School of Engineering & Applied Science

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Media Contact:Jordan Reese | jreese@upenn.edu | 215-573-6604September 25, 2008
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Media Contact:Jill DiSanto-Haines | jdisanto@upenn.edu | 215-898-4820September 16, 2008

Penn College of General Studies Changes Name to College of Liberal and Professional Studies, Offers New Programs

PHILADELPHIA — The University of Pennsylvania’s College of General Studies has changed its name to the College of Liberal and Professional Studies. It is also redefining and expanding its mission and vision in response to changing global and national trends in higher education.

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Media Contact:Jordan Reese | jreese@upenn.edu | 215-573-6604September 9, 2008
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Media Contact:Jordan Reese | jreese@upenn.edu | 215-573-6604August 19, 2008
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Media Contact:Jordan Reese | jreese@upenn.edu | 215-573-6604August 6, 2008
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Media Contact:Jordan Reese | jreese@upenn.edu | 215-573-6604July 30, 2008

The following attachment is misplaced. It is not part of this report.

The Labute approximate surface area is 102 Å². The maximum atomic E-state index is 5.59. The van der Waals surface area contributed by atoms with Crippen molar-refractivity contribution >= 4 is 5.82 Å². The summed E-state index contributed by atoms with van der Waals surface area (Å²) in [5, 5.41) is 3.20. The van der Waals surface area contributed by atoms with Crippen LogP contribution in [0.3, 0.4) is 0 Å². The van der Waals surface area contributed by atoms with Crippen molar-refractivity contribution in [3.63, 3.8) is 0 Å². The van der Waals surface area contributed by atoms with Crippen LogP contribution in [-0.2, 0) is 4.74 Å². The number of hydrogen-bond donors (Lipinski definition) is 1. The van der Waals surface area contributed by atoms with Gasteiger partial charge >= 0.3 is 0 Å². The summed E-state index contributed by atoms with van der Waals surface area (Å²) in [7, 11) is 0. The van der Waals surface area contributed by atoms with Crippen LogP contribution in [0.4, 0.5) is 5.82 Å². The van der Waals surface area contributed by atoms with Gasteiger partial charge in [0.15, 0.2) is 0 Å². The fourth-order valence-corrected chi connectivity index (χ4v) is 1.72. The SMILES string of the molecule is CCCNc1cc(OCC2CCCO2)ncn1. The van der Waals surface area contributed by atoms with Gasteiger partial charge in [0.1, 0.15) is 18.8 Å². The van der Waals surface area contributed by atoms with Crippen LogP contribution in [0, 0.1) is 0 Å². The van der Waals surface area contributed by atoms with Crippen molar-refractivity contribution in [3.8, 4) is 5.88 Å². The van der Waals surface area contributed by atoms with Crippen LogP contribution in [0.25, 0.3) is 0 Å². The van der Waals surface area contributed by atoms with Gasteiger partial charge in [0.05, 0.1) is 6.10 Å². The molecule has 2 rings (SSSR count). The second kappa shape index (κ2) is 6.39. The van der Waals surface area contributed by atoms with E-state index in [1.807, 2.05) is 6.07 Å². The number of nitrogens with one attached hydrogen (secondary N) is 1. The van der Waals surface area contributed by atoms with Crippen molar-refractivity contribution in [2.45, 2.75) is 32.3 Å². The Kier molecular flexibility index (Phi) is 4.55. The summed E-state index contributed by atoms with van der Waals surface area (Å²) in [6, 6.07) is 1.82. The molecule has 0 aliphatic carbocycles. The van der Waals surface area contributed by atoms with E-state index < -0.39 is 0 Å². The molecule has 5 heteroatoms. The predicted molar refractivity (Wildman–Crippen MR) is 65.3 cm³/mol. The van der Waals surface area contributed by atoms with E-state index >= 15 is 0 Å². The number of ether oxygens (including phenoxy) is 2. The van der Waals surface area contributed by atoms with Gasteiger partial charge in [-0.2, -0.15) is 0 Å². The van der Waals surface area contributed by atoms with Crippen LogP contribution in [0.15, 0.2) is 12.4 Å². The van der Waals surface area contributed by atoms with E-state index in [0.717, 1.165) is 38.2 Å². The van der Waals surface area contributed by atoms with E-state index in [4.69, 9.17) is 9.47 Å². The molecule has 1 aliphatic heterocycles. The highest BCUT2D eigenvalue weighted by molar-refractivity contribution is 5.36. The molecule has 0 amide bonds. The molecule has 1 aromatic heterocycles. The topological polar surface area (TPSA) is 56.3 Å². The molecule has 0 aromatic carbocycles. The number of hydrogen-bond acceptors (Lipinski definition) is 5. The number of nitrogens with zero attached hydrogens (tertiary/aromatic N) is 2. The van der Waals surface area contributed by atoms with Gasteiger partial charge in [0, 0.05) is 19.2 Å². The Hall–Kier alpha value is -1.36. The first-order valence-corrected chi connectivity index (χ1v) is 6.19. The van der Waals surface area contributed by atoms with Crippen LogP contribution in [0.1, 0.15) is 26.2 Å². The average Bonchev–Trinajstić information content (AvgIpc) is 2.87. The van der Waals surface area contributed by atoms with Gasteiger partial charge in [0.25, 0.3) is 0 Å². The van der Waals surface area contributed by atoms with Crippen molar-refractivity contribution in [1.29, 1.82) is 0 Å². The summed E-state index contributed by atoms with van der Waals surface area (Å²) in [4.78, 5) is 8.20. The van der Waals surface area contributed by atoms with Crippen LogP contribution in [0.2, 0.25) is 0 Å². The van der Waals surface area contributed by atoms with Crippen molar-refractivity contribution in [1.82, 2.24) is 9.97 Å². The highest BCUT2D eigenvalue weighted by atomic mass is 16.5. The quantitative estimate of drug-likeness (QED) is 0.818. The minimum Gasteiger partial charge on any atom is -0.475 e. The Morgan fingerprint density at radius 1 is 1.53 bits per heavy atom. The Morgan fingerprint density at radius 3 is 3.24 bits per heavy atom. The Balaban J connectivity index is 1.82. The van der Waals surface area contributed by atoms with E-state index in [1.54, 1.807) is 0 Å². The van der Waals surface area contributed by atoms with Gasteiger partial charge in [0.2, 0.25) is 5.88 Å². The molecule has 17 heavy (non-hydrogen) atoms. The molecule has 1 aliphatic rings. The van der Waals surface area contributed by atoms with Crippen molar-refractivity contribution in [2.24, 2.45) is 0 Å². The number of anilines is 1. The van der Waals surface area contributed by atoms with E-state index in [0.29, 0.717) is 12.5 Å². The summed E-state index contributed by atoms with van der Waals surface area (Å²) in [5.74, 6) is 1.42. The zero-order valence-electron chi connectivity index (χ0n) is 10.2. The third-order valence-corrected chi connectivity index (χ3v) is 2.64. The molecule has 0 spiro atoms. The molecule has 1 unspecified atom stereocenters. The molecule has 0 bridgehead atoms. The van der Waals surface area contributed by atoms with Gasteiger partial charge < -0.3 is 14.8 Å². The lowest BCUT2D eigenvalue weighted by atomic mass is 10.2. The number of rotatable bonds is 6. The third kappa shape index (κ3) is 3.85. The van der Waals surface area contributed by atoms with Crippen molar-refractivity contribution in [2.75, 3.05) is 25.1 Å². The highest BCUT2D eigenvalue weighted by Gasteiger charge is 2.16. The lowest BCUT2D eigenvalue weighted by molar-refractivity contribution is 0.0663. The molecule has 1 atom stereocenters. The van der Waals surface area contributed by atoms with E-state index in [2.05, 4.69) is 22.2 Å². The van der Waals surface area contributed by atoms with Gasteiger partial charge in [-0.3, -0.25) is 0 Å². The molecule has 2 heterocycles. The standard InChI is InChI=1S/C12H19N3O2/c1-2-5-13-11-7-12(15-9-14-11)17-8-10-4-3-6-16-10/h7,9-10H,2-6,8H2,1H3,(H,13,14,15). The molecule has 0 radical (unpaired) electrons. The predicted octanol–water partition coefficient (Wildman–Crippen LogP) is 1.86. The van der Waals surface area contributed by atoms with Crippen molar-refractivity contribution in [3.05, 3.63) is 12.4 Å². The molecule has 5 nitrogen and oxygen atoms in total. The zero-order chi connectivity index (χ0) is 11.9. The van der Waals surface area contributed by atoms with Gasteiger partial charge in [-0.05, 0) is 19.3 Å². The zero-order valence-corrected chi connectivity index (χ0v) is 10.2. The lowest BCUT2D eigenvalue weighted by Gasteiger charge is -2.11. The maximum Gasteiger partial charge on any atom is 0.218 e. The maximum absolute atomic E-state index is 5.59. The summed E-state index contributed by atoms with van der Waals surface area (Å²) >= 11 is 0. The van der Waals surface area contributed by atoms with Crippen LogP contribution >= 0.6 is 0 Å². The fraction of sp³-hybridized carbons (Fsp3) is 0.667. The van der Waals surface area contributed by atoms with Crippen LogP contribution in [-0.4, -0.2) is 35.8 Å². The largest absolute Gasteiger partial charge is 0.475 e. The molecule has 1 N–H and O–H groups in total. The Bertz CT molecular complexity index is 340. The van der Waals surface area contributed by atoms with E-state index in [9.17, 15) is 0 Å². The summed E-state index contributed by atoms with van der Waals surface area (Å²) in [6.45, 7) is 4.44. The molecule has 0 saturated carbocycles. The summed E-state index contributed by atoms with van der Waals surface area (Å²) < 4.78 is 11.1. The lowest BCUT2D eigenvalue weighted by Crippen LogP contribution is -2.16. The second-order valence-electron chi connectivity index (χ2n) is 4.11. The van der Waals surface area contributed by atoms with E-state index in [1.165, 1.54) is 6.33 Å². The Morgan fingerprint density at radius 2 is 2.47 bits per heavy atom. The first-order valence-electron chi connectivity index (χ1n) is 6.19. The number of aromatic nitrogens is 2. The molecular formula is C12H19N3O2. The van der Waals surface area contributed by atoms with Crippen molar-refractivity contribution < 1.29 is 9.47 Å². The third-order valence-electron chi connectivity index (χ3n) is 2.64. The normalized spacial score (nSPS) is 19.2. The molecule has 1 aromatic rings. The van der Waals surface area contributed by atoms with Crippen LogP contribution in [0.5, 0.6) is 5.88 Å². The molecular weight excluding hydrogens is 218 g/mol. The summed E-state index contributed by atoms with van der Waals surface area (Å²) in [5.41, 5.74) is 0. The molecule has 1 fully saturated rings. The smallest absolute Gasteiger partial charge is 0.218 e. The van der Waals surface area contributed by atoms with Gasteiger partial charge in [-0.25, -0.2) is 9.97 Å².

Penn Scientists Demonstrate Potential of Graphene Films as Next-Generation Transistors

PHILADELPHIA –- Physicists at the University of Pennsylvania have characterized an aspect of graphene film behavior by measuring the way it conducts electricity on a substrate. This milestone advances the potential application of graphene, the ultra-thin, single-atom thick carbon sheets that conduct electricity faster and more efficiently than silicon, the current material of choice for transistor fabrication.

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Media Contact:Jordan Reese | jreese@upenn.edu | 215-573-6604July 30, 2008
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Media Contact:Jordan Reese | jreese@upenn.edu | 215-573-6604July 29, 2008
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Media Contact:Jordan Reese | jreese@upenn.edu | 215-573-6604July 25, 2008

University of Pennsylvania Researchers Demonstrate a Flexible, One-Step Assembly of Nanoscale Structures

PHILADELPHIA –- Scientists at the University of Pennsylvania have created a one-step, repeatable method for the production of functional nanoscale patterns or motifs with adjustable features, size and shape using a single master “plate.”

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Media Contact:Jordan Reese | jreese@upenn.edu | 215-573-6604June 23, 2008

University of Pennsylvania Engineers Reveal What Makes Diamonds Slippery at the Nanoscale

PHILADELPHIA –- They call diamonds “ice,” and not just because they sparkle. Engineers and physicists have long studied diamond because even though the material is as hard as an ice ball to the head, diamond slips and slides with remarkably low friction, making it an ideal material or coating for seals, high performance tools and high-tech moving parts.